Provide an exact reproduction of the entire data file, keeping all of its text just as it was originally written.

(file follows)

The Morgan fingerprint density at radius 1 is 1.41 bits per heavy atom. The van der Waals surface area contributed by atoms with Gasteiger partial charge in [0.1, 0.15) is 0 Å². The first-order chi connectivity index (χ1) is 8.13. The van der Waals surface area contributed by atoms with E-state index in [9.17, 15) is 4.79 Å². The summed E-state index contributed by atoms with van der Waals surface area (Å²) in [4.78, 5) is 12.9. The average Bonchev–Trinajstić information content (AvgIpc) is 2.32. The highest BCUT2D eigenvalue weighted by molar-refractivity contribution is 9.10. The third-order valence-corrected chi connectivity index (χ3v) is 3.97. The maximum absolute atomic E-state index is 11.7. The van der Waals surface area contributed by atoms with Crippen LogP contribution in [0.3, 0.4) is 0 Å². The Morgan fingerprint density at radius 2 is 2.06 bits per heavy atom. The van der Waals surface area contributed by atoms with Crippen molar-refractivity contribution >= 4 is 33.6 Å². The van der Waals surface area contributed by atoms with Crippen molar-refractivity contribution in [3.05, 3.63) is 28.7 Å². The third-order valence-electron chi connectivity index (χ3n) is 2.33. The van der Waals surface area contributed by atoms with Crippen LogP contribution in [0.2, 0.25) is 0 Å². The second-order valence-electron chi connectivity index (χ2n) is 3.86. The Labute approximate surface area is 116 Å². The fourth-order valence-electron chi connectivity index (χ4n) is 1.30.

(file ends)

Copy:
The Morgan fingerprint density at radius 1 is 1.41 bits per heavy atom. The van der Waals surface area contributed by atoms with Gasteiger partial charge in [0.1, 0.15) is 0 Å². The first-order chi connectivity index (χ1) is 8.13. The van der Waals surface area contributed by atoms with E-state index in [9.17, 15) is 4.79 Å². The summed E-state index contributed by atoms with van der Waals surface area (Å²) in [4.78, 5) is 12.9. The average Bonchev–Trinajstić information content (AvgIpc) is 2.32. The highest BCUT2D eigenvalue weighted by molar-refractivity contribution is 9.10. The third-order valence-corrected chi connectivity index (χ3v) is 3.97. The maximum absolute atomic E-state index is 11.7. The van der Waals surface area contributed by atoms with Crippen LogP contribution in [0.3, 0.4) is 0 Å². The Morgan fingerprint density at radius 2 is 2.06 bits per heavy atom. The van der Waals surface area contributed by atoms with Crippen molar-refractivity contribution >= 4 is 33.6 Å². The van der Waals surface area contributed by atoms with Crippen molar-refractivity contribution in [3.05, 3.63) is 28.7 Å². The third-order valence-electron chi connectivity index (χ3n) is 2.33. The van der Waals surface area contributed by atoms with Crippen LogP contribution in [0.2, 0.25) is 0 Å². The second-order valence-electron chi connectivity index (χ2n) is 3.86. The Labute approximate surface area is 116 Å². The fourth-order valence-electron chi connectivity index (χ4n) is 1.30.